Radioactive isotopes are nuclides (isotope-specific atoms) that have unstable nuclei that decay, emitting alpha, beta, and sometimes gamma rays. Such isotopes eventually reach stability in the form of nonradioactive isotopes of other chemical elements, their "radiogenic daughters." Decay of a radionuclide to a stable radiogenic daughter is a function of time measured in units of half-lives.1) alpha (a) decay results from an excess of mass. In this type of decay, alpha particles (consisting of two protons and two neutrons) are emitted from the nucleus.
Both the atomic number and neutron number of the daughter are reduced by two, so the mass number decreases by four. An example is the decay of 238U:2) ß+ - or "positron decay" results from an excess of protons. In this type of decay, a positively charged beta particle and a neutrino are emitted from the nucleus. The atomic number decreases by one and the neutron number is increased by one. An example is the decay of radioactive 18F to stable 18O:where ß+ is the positron, v is the neutrino, and Q is the total energy given off.3) ß- - or "negatron decay" results from an excess of neutrons.
In this type of decay, a negatively charged beta particle and a neutrino are emitted from the nucleus. The atomic number increases by one and the neutron number is reduced by one. An example is the decay of radioactive 14C to stable 14N:where ß- is the beta particle, v is the antineutrino, and Q is the end point energy (0.156 MeV).4) electron capture also results from an excess of protons. In this type of decay, an electron is spontaneously incorporated into the nucleus and a neutrino is emitted from the nucleus. The atomic number decreases by one and the neutron number increases by one. Electron capture may be followed by the emission of a gamma ray.
An example is the decay of 123I to 123Te:Types of radioactive isotopes by origin (return to top)1) Long-lived radioactive nuclidesSome radioactive nuclides that have very long half lives were created during the formation of the solar system (~4.6 billion years ago) and are still present in the earth. These include 40K (t½ = 1.28 billion years), 87Rb (t½ = 48.8 billion years), 238U (t½ = 447 billion years), and 186Os (t½ = 2 x 106 billion years, or 2 million billion years).2) CosmogenicCosmogenic isotopes are a result of cosmic ray activity in the atmosphere. Cosmic rays are atomic particles that are ejected from stars at a rate of speed sufficient to shatter other atoms when they collide.
This process of transformation is called spallation. Some of the resulting fragments produced are unstable atoms having a different atomic structure (and atomic number), and so are isotopes of another element. The resulting atoms are considered to have cosmogenic radioactivity. Cosmogenic isotopes are also produced at the surface of the earth by direct cosmic ray irradiation of atoms in solid geologic materials.Examples of cosmogenic nuclides include 14C, 36Cl, 3H, 32Si, and 10Be. Cosmogenic nuclides, since they are produced in the atmosphere or on the surface of the earth and have relatively short half-lives (10 to 30,000 years), are often used for age dating of waters.3) AnthropogenicAnthropogenic isotopes result from human activities, such as the processing of nuclear fuels, reactor accidents, and nuclear weapons testing.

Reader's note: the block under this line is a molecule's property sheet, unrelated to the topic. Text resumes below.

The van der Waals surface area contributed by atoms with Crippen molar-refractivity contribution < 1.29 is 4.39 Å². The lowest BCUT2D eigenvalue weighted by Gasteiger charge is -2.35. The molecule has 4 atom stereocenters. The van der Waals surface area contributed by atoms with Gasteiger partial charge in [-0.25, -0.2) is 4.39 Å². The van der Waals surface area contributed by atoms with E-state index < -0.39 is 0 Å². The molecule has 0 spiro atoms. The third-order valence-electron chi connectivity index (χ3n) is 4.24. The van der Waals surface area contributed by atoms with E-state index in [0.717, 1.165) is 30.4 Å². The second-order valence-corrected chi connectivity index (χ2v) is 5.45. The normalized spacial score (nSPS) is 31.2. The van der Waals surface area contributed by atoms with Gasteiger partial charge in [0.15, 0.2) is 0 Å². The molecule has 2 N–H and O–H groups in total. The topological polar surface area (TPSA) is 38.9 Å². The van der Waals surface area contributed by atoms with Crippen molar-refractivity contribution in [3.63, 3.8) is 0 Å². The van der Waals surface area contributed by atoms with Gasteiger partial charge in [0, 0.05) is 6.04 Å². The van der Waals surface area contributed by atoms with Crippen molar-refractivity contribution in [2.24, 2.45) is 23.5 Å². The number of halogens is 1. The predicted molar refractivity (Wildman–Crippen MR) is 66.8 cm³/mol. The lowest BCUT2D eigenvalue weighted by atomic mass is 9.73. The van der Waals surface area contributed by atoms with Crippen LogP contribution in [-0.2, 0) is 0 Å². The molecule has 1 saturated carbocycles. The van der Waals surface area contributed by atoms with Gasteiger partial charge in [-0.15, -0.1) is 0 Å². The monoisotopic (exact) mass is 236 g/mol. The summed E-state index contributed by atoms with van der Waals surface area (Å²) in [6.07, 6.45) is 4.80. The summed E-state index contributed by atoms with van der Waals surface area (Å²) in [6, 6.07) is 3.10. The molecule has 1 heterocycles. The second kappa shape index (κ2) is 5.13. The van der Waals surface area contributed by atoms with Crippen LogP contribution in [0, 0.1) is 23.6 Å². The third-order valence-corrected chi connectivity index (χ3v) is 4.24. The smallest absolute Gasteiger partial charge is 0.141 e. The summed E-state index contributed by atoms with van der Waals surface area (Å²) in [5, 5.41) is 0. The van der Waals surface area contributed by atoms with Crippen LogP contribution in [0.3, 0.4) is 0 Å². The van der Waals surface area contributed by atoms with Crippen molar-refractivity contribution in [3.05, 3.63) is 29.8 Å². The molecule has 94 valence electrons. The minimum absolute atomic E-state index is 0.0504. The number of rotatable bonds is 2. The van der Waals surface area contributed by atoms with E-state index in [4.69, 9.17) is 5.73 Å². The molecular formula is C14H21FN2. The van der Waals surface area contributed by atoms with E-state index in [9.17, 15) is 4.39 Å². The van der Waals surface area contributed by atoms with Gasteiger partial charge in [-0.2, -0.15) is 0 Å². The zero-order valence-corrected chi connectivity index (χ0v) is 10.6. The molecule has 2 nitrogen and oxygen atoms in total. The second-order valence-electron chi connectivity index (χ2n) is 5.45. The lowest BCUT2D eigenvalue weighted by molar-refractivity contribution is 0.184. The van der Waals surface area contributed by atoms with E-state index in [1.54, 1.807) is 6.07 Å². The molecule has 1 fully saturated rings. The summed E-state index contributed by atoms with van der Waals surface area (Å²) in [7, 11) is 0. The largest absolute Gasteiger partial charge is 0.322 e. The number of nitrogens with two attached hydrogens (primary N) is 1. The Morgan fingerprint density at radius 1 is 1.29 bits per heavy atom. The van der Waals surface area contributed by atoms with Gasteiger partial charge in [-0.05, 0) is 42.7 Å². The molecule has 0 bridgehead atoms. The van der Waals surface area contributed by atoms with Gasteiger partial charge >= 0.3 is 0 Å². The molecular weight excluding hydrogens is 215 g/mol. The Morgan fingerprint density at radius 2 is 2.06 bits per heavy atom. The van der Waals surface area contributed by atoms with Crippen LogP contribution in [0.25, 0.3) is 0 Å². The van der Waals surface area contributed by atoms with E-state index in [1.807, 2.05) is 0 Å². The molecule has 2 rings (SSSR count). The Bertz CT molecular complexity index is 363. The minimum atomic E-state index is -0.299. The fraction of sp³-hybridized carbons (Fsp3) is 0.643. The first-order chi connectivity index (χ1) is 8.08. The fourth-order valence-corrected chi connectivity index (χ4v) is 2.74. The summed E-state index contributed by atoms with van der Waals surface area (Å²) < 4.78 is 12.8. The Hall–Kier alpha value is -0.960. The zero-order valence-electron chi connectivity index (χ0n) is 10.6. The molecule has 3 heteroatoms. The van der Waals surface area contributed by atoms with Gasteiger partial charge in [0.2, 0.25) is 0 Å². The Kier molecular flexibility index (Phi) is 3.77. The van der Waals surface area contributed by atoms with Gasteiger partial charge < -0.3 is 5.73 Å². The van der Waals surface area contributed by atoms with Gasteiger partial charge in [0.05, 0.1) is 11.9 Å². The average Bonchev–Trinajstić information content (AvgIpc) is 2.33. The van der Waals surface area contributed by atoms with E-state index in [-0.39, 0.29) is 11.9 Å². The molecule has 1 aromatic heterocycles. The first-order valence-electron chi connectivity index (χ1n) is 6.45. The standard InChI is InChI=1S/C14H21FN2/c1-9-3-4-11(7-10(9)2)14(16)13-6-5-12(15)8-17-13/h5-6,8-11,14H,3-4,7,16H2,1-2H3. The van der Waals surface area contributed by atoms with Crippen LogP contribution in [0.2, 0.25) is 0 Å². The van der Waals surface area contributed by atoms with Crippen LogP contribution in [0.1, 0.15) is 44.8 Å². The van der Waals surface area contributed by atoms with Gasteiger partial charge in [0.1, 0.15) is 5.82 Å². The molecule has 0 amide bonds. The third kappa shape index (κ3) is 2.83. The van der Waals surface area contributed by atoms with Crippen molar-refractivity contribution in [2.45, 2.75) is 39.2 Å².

Such testing in the 1950s and 1960s greatly increased the amounts of tritium (3H) and 14C in the atmosphere; tracking these isotopes in the deep ocean, for instance, allows oceanographers to study ocean flow, currents, and rates of sedimentation. Likewise, in hydrology it allows for the tracking of recent groundwater recharge and flow rates in the vadose zone. Examples of hydrologically useful anthropogenic isotopes include many of the cosmogenic isotopes mentioned above: 3H, 14C, 36Cl, and 85Kr.4) RadiogenicRadiogenic isotopes are typically stable daughter isotopes produced from radioactive decay. In the geosciences, radiogenic isotopes help to determine the nature and timing of geological events and processes.
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Isotopic systems useful in this research are primarily K-Ar, Rb-Sr, Re-Os, Sm-Nd, U-Th-Pb, and the noble gases (4H, 3H-3He, 40Ar).Because of their stable evolution in groundwater, such naturally occurring isotopes are useful hydrologic tracers, allowing evaluation of large geographic areas to determine flowpaths and flow rates. Consequently, they are helpful in building models that predict fracturing, aquifer thickness, and other subterranean features.